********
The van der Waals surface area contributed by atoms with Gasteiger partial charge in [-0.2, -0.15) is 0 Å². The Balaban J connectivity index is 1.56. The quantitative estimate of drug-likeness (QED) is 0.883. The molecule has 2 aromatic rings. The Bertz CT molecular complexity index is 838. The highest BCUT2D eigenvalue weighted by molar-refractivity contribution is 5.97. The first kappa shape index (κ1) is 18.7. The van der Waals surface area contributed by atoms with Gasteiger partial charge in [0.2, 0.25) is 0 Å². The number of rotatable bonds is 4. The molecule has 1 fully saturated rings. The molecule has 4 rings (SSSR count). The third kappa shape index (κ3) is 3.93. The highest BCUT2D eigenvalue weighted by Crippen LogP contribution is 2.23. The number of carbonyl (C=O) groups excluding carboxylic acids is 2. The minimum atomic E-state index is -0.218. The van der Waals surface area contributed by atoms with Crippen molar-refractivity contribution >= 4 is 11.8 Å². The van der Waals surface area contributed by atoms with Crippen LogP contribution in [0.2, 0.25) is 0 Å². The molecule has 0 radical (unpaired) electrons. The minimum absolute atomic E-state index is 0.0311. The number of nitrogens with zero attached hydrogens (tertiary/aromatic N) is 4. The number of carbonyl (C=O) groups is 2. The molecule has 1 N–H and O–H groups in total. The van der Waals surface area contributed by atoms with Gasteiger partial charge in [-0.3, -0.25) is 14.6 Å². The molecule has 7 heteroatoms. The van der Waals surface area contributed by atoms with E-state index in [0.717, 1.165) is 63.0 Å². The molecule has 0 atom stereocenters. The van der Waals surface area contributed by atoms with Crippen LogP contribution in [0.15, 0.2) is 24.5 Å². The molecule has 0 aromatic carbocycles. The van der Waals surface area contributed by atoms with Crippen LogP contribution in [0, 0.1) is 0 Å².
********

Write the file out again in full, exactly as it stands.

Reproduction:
The van der Waals surface area contributed by atoms with Gasteiger partial charge in [-0.2, -0.15) is 0 Å². The Balaban J connectivity index is 1.56. The quantitative estimate of drug-likeness (QED) is 0.883. The molecule has 2 aromatic rings. The Bertz CT molecular complexity index is 838. The highest BCUT2D eigenvalue weighted by molar-refractivity contribution is 5.97. The first kappa shape index (κ1) is 18.7. The van der Waals surface area contributed by atoms with Gasteiger partial charge in [0.2, 0.25) is 0 Å². The number of rotatable bonds is 4. The molecule has 1 fully saturated rings. The molecule has 4 rings (SSSR count). The third kappa shape index (κ3) is 3.93. The highest BCUT2D eigenvalue weighted by Crippen LogP contribution is 2.23. The number of carbonyl (C=O) groups excluding carboxylic acids is 2. The minimum atomic E-state index is -0.218. The van der Waals surface area contributed by atoms with Crippen molar-refractivity contribution >= 4 is 11.8 Å². The van der Waals surface area contributed by atoms with Crippen LogP contribution in [0.2, 0.25) is 0 Å². The molecule has 0 radical (unpaired) electrons. The minimum absolute atomic E-state index is 0.0311. The number of nitrogens with zero attached hydrogens (tertiary/aromatic N) is 4. The number of carbonyl (C=O) groups is 2. The molecule has 1 N–H and O–H groups in total. The van der Waals surface area contributed by atoms with Gasteiger partial charge in [-0.3, -0.25) is 14.6 Å². The molecule has 7 heteroatoms. The van der Waals surface area contributed by atoms with E-state index in [0.717, 1.165) is 63.0 Å². The molecule has 0 atom stereocenters. The van der Waals surface area contributed by atoms with Crippen LogP contribution in [0.15, 0.2) is 24.5 Å². The molecule has 0 aromatic carbocycles. The van der Waals surface area contributed by atoms with Crippen LogP contribution in [0, 0.1) is 0 Å².